What determines the success of startups?
By Rania Nasrallah-Massaad
Harshit Rajaiya, an assistant professor of finance . He completed his PhD at Boston College. We interviewed him to learn more about his research on entrepreneurial finance.
Why did you choose to study finance?
I enjoy thinking about problems, whether mathematical or real-world problems. There was a boom in startup firms in India around the time I graduated from college. While some of the startups succeeded, many failed. I was especially curious about the factors determining investments in startups and their eventual success or failure. My finance PhD program equipped me with the theoretical understanding of the actions of individuals, e.g., entrepreneurs or investors, and the empirical tools to pursue my research endeavours.
Can you discuss a recent publication that you are particularly excited about?
My recent study examines the impact of employee ratings on a public firm’s external financing and investment policies. The explosive growth of the internet has led to a spike in information produced by non-traditional sources, e.g., non-executive employees or consumers. My study analyzed the role of Glassdoor ratings — anonymous online reviews by employees — on a firm’s decision to issue equity versus debt to raise external financing and on the stock market’s reaction to those equity issues. While Glassdoor ratings may not convey “hard information” like financial ratios, they convey relevant “soft information,” e.g., work culture, which affects a firm’s financing and investment decisions.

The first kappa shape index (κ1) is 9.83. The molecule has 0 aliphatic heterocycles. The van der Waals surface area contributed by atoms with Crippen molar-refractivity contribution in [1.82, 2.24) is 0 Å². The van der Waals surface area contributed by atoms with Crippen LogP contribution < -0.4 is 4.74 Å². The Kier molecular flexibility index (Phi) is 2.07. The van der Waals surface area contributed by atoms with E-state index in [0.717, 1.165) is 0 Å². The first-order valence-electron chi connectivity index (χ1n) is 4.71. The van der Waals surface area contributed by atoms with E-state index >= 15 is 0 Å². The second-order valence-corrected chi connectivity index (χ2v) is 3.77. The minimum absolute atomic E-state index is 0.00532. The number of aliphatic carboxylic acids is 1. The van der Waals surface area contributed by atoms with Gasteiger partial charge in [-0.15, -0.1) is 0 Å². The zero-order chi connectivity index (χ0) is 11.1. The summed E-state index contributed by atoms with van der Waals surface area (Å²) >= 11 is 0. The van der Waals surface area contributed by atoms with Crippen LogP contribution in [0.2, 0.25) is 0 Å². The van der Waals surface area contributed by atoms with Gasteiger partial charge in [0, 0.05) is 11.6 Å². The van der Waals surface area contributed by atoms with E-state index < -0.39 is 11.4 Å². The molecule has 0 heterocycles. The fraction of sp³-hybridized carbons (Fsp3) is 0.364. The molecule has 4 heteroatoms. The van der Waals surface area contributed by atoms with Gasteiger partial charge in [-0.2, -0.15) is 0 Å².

How can your research influence business communities in Canada?
My research focusses on the external financing decisions of public firms, the role of intellectual properties in success of startup firms and the role played by venture capitalists and angel investors in startup ecosystems. My work suggests that intellectual properties like patents and trademarks may not only benefit Canadian startups to raise external financing and enable their future success but will also help Canadian public firms enhance their access to the equity market. Further, better online employee ratings may help Canadian public firms raise equity financing for their valuable projects. Lastly, investors (retail or institutional) must pay attention to a firm’s intellectual properties and online reviews before executing their stock market decisions.